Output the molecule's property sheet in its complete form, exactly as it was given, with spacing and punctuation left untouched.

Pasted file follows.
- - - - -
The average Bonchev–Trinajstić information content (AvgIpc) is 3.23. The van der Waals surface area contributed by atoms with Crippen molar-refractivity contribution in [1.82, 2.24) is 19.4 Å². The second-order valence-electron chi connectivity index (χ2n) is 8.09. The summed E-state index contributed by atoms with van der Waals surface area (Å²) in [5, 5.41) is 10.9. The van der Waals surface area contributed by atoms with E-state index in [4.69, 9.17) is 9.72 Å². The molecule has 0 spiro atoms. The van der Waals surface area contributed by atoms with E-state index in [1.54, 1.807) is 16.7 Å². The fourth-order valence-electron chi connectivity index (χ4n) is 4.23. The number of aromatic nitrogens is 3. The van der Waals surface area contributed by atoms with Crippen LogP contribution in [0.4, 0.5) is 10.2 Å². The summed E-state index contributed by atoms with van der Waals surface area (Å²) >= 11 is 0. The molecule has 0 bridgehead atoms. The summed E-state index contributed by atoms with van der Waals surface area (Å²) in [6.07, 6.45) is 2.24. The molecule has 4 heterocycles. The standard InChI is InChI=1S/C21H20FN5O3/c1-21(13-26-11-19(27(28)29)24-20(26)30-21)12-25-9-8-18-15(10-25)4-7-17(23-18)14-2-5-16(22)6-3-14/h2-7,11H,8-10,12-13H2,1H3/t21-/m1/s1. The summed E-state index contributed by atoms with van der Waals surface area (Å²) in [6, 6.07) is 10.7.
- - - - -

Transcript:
The average Bonchev–Trinajstić information content (AvgIpc) is 3.23. The van der Waals surface area contributed by atoms with Crippen molar-refractivity contribution in [1.82, 2.24) is 19.4 Å². The second-order valence-electron chi connectivity index (χ2n) is 8.09. The summed E-state index contributed by atoms with van der Waals surface area (Å²) in [5, 5.41) is 10.9. The van der Waals surface area contributed by atoms with E-state index in [4.69, 9.17) is 9.72 Å². The molecule has 0 spiro atoms. The van der Waals surface area contributed by atoms with E-state index in [1.54, 1.807) is 16.7 Å². The fourth-order valence-electron chi connectivity index (χ4n) is 4.23. The number of aromatic nitrogens is 3. The van der Waals surface area contributed by atoms with Crippen LogP contribution in [0.4, 0.5) is 10.2 Å². The summed E-state index contributed by atoms with van der Waals surface area (Å²) >= 11 is 0. The molecule has 0 bridgehead atoms. The summed E-state index contributed by atoms with van der Waals surface area (Å²) in [6.07, 6.45) is 2.24. The molecule has 4 heterocycles. The standard InChI is InChI=1S/C21H20FN5O3/c1-21(13-26-11-19(27(28)29)24-20(26)30-21)12-25-9-8-18-15(10-25)4-7-17(23-18)14-2-5-16(22)6-3-14/h2-7,11H,8-10,12-13H2,1H3/t21-/m1/s1. The summed E-state index contributed by atoms with van der Waals surface area (Å²) in [6, 6.07) is 10.7.